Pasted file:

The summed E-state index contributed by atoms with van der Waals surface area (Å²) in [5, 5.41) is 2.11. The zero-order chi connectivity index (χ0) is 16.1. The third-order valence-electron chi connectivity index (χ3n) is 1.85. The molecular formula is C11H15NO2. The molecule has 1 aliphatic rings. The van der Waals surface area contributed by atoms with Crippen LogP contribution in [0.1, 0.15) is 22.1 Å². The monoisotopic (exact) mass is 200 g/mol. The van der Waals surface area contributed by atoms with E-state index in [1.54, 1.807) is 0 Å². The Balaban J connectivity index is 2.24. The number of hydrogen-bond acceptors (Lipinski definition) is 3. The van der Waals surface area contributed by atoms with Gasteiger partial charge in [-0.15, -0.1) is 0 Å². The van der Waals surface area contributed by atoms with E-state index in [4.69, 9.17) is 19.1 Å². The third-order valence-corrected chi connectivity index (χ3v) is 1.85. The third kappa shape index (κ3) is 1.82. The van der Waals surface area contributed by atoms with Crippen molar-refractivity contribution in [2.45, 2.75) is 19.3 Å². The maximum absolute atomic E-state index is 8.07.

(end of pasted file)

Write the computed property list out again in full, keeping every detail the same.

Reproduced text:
The summed E-state index contributed by atoms with van der Waals surface area (Å²) in [5, 5.41) is 2.11. The zero-order chi connectivity index (χ0) is 16.1. The third-order valence-electron chi connectivity index (χ3n) is 1.85. The molecular formula is C11H15NO2. The molecule has 1 aliphatic rings. The van der Waals surface area contributed by atoms with Crippen LogP contribution in [0.1, 0.15) is 22.1 Å². The monoisotopic (exact) mass is 200 g/mol. The van der Waals surface area contributed by atoms with E-state index in [1.54, 1.807) is 0 Å². The Balaban J connectivity index is 2.24. The number of hydrogen-bond acceptors (Lipinski definition) is 3. The van der Waals surface area contributed by atoms with Gasteiger partial charge in [-0.15, -0.1) is 0 Å². The van der Waals surface area contributed by atoms with E-state index in [4.69, 9.17) is 19.1 Å². The third-order valence-corrected chi connectivity index (χ3v) is 1.85. The third kappa shape index (κ3) is 1.82. The van der Waals surface area contributed by atoms with Crippen molar-refractivity contribution in [2.45, 2.75) is 19.3 Å². The maximum absolute atomic E-state index is 8.07.